Health clues from your poo - colour consistency and size

Have you ever wondered if your number two is normal? Bowel Care Nurse and spokesperson for Bowel Cancer Australia Tammy Farrell is encouraging women to use their stool as a healthcare tool, in recognition of Be Well Week, September 5 – 11th.

Most people prefer to focus on what goes into their bodies rather than on what comes out, but Nurse Farrell says a person’s stool can reveal important health information which is often overlooked. 
“Everyone’s poo is different in appearance, and it changes depending on what you eat and drink, activity levels and your medical history. 
“But if there is a change that lasts for more than two weeks, it could be a sign that there is something wrong and should be discussed with your GP,” Ms Farrell said. 
Australian trackers have long used animal faeces or ‘scat’ to gather valuable information - not just about the animal they’re tracking but also about the weather, other creatures in the area, vegetation and water levels. 
But if you’re not a tracker, it’s unlikely you take much interest in faeces, especially your own. 
However, what lands in the toilet can tell you a lot about your health.  
“The most important thing it can tell you is if you have a polyp or tumour, which may be cancerous,” said Ms Farrell.
Because bowel polyps and tumours sometimes bleed, blood is considered an important sign that something may be wrong. 
“Although blood in your stool does not always indicate bowel cancer, it is important that you have it investigated,” Ms Farrell said. 
In addition to finding blood in the bowel movement, you should also speak to your GP if your stool appears bright red, dark red, maroon or extremely black. 
bristol stool chart avail from creative commons
Bristol Stool Chart, developed by Dr. Stephen Lewis and Dr. Ken Heaton at the University of Bristol 

Image: Bristol Stool Chart, developed by Dr. Stephen Lewis and Dr. Ken Heaton at the University of Bristol.

In order to determine how long it took for food to pass through the digestive tract, the Bristol Stool Scale was designed. 

Although it is rarely used in medical practices, the chart can be helpful for patients when trying to describe their bowel motions. 
As with most things, people want to avoid the extremes when it comes to the Bristol Stool Scale. Generally speaking, poo that looks most like Type 3 or 4 is considered to be normal, while bowel movements appearing like Type 7 would be suggestive of diarrhoea or possibly something more sinister.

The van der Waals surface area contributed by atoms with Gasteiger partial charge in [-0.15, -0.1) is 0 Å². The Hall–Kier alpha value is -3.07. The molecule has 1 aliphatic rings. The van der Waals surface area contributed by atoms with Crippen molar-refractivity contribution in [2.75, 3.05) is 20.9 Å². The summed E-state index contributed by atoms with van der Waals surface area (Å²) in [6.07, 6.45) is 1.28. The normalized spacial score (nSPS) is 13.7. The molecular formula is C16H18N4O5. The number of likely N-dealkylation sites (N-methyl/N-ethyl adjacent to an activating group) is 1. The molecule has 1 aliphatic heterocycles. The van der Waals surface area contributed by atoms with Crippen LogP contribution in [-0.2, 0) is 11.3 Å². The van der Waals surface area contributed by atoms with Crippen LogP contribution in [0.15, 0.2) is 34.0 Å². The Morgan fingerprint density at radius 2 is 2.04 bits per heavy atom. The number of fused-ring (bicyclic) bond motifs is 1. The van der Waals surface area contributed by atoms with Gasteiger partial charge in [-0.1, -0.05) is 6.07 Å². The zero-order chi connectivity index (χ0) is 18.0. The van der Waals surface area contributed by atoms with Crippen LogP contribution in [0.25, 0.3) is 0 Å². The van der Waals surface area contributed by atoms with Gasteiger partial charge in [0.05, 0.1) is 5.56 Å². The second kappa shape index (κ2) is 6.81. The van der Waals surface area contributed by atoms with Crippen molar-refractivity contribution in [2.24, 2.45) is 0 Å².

“A persistent change in bowel habit, especially going to the toilet more often or having looser, more diarrhoea-like motions for several weeks can be a sign of something wrong,” Ms Farrell added.
Other signs to look out for include abdominal swelling or pain, especially if severe, anal pain or a lump, and unexplained anaemia causing tiredness or weight loss.
“If you find blood in your stool or you experience any of these signs or symptoms of bowel cancer for more than two weeks, you absolutely should speak with your GP about it,” said Nurse Farrell.
While these symptoms could be due to another condition such as haemorrhoids, irritable bowel syndrome, anal fissures or inflammatory bowel disease, these kinds of symptoms usually require investigation via colonoscopy within 30 days. 
Bowel cancer is the second most common cancer in females - claiming the lives of almost 1900 women every year.
It is projected that more than 20,000 women will die from bowel cancer over the next ten years.
That's why Bowel Cancer Australia will be launching the second annual Be Well Week this September (5 – 11), dedicated to Australian women. 
Be Well Week is an awareness and fundraising campaign which encourages women of all ages to support the vital work of Bowel Cancer Australia by hosting a Be Well Breakfast or Be Well Brunch fundraiser with female family members and friends. 
Most importantly Bowel Cancer Australia wants Australian women to be bowel cancer aware and prioritise their health and wellbeing.
For more information visit their website.
To speak with a Bowel Care Nurse about a question or experience related to bowel cancer, click here, or call 1800 555 494 between 10am – 4pm, Monday – Friday.
For more information about bowel cancer symptoms and diagnosis, you can also check out our article What are the symptoms of bowel cancer. 
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